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The tattoo would be the death of him.

DeWitt had labored 15 years in the factory. Union rules made the workload tolerable, but the noxious fumes? Hey, you can get used to anything. The respiratory gear was a major pain in the ass. Workers and supervisors exchanged knowing winks and nods each morning. The protective equipment was supposed to be mandatory; instead, it was treated like the sticker price on a car: a polite fiction. Most opted out, DeWitt included.

He hit Mac’s Bar with his buds most nights, drinking himself into oblivion on half of them, smoking most of a pack of Lucky Strikes as an accompaniment to the bourbon and beer. The hard-charging drinking often led to lapses in judgment, things of which he was ashamed, at least those he could remember doing. The tattoo parlor next to Mac’s did a brisk business, but he had yet to become a patron. Many was the night a friend or co-worker would stagger next door and show up for first shift the next morning sporting a clichéd and corny tatt: infinity symbols, skulls, Roman numerals, an hourglass.

He had come into some money—the scratch offs paid with gusto every now and again—and concluded it was time to join the inked; he was past due. He wanted his tattoo to be innovative and grand, one that would impress his friends. He committed to a sober choice and scoured online catalogs and tattoo blogs with his girlfriend of the month.

He committed. He plunked down 45 hundred dollar bills so that he could lay himself down on the artist’s table for four painful sessions over some weeks. The work of art on his back was a dark and sinister vision. He had made his statement.

The Tattoo Police, ever vigilant, patrolling, circulating, unrelenting, took notice upon completion of the mélange of colors and interconnected shapes on his back.

This was a bodily insult they could not let stand; the penalty was death, a specific call to arms.

The T-police, an elite strike force of tattoo abolitionists, recognized the foreign bit of artistry as an abomination. A small army was dispatched and set upon the objet d’art to mete out the proper justice. The T-police were determined to ensure this particular tattoo would not be DeWitt’s end.

They loosed their magic bullets with stealth; toxins and biologicals that obliterated the tattoo. DeWitt did not even know it was gone. The tattoo the unclean and disreputable artist had inked would have killed DeWitt.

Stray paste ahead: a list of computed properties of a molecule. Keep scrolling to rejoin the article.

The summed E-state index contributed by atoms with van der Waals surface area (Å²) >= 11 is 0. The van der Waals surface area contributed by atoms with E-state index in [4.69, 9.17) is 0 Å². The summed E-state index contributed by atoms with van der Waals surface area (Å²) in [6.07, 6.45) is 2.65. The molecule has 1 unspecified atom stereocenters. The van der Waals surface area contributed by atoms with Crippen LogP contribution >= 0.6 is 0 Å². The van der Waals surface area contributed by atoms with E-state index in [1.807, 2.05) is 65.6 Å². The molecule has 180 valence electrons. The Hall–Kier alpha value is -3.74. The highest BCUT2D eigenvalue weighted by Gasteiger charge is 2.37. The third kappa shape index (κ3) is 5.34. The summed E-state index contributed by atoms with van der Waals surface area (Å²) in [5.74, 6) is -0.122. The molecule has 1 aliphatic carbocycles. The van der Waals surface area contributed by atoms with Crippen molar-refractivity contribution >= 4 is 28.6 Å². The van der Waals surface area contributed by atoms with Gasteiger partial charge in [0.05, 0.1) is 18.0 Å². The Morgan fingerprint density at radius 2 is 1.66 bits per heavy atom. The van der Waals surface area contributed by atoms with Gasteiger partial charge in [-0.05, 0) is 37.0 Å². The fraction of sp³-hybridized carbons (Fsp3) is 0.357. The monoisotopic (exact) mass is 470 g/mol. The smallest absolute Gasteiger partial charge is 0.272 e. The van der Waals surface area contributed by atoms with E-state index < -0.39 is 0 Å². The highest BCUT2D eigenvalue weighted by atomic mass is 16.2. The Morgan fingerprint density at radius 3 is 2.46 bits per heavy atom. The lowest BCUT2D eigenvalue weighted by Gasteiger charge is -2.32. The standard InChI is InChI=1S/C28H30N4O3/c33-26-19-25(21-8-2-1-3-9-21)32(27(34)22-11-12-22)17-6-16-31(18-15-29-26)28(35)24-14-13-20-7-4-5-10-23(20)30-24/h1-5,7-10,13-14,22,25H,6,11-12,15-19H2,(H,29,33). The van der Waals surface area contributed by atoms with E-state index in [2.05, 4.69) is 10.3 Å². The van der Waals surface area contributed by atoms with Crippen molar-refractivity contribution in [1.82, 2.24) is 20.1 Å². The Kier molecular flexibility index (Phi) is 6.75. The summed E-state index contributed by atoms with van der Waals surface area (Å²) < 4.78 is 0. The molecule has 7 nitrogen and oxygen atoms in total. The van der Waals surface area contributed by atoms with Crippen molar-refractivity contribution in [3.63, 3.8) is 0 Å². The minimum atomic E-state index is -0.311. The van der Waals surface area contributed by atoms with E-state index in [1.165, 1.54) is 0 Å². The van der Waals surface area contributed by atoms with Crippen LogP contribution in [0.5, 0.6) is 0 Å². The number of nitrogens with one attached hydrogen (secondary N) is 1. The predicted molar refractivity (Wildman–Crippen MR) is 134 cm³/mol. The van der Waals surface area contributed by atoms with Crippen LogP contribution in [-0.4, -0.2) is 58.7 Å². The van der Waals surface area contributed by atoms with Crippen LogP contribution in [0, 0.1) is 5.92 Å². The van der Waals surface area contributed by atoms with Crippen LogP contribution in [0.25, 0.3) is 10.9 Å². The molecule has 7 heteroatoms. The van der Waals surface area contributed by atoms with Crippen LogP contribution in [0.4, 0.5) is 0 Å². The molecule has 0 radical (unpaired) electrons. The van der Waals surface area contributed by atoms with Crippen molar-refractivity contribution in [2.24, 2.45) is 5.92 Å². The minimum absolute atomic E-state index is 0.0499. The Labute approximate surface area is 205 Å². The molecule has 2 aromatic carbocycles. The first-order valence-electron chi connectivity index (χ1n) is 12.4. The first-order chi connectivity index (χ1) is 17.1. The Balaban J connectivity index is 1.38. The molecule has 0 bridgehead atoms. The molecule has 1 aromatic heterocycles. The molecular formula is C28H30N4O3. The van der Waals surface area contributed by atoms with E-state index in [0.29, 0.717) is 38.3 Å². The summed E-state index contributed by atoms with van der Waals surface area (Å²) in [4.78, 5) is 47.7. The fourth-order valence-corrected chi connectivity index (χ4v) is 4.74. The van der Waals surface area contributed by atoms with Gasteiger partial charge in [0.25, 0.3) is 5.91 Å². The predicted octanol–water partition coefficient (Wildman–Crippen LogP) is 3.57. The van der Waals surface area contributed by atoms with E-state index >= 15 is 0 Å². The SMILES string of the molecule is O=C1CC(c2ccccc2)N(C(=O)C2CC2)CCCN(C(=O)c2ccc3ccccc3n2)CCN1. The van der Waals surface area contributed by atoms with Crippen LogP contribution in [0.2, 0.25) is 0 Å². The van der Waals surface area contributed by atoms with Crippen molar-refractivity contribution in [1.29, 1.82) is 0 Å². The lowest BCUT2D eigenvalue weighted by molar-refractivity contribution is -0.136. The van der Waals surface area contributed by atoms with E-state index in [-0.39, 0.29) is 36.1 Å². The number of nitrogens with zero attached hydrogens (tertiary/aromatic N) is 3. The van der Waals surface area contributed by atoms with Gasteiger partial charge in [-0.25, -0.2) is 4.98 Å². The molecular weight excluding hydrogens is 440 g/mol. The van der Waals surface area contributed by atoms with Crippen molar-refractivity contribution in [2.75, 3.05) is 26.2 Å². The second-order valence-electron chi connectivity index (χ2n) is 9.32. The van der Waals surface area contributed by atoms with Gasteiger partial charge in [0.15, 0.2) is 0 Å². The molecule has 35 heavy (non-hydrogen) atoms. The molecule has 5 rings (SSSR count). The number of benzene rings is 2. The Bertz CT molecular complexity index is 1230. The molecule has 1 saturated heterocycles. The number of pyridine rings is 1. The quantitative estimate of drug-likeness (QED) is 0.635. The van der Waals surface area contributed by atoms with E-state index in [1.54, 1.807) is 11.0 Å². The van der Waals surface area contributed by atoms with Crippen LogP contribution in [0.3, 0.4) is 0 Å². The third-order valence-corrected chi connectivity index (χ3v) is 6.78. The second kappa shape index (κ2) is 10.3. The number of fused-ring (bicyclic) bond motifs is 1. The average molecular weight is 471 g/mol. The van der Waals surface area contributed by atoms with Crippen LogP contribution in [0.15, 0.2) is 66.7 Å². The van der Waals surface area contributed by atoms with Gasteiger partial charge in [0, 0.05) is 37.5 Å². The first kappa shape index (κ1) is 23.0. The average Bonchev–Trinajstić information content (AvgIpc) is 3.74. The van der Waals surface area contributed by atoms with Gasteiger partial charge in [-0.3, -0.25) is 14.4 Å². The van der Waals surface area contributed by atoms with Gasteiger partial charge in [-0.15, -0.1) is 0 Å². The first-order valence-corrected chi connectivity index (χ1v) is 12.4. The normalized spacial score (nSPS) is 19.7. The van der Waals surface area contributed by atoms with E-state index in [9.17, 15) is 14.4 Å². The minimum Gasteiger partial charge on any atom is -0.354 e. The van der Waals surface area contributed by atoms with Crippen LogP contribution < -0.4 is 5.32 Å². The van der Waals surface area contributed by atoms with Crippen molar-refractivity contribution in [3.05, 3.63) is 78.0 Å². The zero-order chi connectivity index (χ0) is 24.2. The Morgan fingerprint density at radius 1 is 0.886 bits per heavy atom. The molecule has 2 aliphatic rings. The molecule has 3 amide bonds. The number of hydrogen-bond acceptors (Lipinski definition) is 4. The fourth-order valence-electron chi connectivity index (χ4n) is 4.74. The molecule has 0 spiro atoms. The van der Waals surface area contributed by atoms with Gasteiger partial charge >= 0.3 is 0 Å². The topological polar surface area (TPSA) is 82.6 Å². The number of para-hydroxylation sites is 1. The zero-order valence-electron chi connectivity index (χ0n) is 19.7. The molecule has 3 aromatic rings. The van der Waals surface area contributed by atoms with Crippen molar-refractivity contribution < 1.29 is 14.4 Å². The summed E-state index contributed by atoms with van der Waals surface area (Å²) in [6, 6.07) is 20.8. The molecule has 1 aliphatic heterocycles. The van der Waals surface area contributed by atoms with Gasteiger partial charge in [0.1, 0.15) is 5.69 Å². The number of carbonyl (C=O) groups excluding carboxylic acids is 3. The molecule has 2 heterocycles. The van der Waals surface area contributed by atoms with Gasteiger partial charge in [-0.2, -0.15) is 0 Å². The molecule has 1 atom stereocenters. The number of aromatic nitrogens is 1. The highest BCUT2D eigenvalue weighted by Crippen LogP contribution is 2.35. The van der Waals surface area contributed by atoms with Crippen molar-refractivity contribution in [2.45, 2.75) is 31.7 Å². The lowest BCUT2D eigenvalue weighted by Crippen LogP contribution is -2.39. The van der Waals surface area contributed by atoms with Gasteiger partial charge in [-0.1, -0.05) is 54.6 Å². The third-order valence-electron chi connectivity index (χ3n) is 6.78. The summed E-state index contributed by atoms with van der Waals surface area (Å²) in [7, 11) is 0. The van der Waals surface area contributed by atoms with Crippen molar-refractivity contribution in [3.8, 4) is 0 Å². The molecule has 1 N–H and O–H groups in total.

The T-police had saved him from a protracted and lingering death.

And that, dear Reader, brings us to the end of our silly little tale. But, if you have stayed with me to the end, you are now wiser. You have been the unwitting accomplice in a biology lesson.

Consider the actors in this fictional mini-drama:

  •     DeWitt’s tattoo was a tumor that, left unchecked, would kill him.
  •     The T-police portrayed the T cells that circulate in one’s bloodstream, a key component of the immune system that seeks out and destroys tumors before they have a chance to take lethal hold.
  •     The magic bullets and biologicals that “disappeared” the tattoo cum tumor? Also, firmly rooted in reality; cytotoxic T cells and Natural Killer cells orchestrate an elaborate cellular and molecular dance dedicated to the elimination of cancer cells. A death struggle that, when we win, we don’t know it. And when we lose? You know the answer.

DeWitt’s foray into this tattoo artist’s parlor did not kill him. But, he had better stop smoking the Lucky Strikes soon and start using the respiratory gear at work. There’s a cluster of cells considering going rogue deep in his left lung. The T-police are not infallible.

Dan Farkas

Dr. Daniel H. Farkas is a molecular pathologist who has published extensively and spoken on the topic internationally. Dan Farkas, on the other hand, is an itinerant New Yorker currently exiled in Cleveland. His joys in life come from creative writing, photography, Elton John, Steely Dan, his wife and kids, and sometimes the NY Rangers.

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